The Nagorno-Karabakh conflict is sometimes described as a frozen conflict and this is misleading, as the ceasefire breaches on the contact line of Azerbaijani and Armenian troops continue, the UK Foreign Office Minister Mark Simmonds said yesterday in a debate on the Nagorno-Karabakh conflict in the UK parliament.
The UK is concerned by the on-going ceasefire breaches along both the line of contact in Nagorno-Karabakh, as well as on the Armenia-Azerbaijan border, Simmonds said, according to the official page in a social network of the UK embassy in Azerbaijan.
In his speech, Mark Simmonds said that the Nagorno-Karabakh conflict continues to hamper development in both Armenia and Azerbaijan and causes further instability in an already troubled South Caucasus region.
The UK strongly supports the work of the Co-Chairs of the OSCE Minsk Group-led peace process, Simmonds said.
The Co-Chairs work hard to facilitate progress and the international community stands ready to provide further support, according to Simmonds.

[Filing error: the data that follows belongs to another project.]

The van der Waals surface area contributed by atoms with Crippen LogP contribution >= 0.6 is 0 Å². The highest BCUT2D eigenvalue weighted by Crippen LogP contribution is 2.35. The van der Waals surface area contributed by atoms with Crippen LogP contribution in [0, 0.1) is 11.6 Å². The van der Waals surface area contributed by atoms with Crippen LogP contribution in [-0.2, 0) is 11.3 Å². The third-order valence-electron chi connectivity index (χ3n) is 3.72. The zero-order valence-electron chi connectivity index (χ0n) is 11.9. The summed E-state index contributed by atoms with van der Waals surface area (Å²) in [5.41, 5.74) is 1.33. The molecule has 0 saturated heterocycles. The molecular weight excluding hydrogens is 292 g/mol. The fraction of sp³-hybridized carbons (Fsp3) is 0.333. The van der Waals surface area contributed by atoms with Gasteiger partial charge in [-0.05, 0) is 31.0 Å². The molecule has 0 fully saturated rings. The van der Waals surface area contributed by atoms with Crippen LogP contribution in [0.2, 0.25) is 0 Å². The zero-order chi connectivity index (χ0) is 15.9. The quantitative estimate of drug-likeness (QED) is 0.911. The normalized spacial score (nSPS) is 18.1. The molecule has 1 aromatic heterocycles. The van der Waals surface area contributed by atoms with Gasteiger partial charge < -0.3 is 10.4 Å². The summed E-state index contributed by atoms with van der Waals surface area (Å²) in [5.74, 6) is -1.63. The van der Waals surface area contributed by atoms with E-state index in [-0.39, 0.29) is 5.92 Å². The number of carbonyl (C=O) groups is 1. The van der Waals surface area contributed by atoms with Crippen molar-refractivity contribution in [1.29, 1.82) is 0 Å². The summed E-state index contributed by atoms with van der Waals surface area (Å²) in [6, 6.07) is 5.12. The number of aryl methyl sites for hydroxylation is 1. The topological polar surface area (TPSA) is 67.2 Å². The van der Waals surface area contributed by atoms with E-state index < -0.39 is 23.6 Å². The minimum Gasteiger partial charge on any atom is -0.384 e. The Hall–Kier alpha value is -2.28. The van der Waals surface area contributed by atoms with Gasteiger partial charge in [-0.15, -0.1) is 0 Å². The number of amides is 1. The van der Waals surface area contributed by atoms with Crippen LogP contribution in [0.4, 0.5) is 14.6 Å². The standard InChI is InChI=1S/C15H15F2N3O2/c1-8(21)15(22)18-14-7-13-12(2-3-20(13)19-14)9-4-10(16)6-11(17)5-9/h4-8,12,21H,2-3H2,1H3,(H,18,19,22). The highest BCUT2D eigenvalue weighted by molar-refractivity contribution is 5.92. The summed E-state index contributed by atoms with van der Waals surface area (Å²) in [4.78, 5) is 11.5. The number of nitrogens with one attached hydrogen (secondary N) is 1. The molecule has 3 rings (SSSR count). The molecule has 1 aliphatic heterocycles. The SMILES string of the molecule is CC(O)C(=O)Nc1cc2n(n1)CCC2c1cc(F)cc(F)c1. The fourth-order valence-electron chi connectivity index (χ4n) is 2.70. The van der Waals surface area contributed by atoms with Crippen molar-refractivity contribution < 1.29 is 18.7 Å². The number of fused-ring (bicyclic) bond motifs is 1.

The Minister also urged both sides to exercise restraint and assured the British government is committed to doing everything it can to foster efforts towards resolution of the conflict.
The conflict between the two South Caucasus countries began in 1988 when Armenia made territorial claims against Azerbaijan. Armenian armed forces have occupied 20 per cent of Azerbaijan since 1992, including the Nagorno-Karabakh region and seven surrounding districts.
Azerbaijan and Armenia signed a ceasefire agreement in 1994. The co-chairs of the OSCE Minsk Group, Russia, France and the U.S. are currently holding peace negotiations.
Armenia has not yet implemented the U.N. Security Council's four resolutions on the
liberation of Nagorno-Karabakh and the surrounding regions.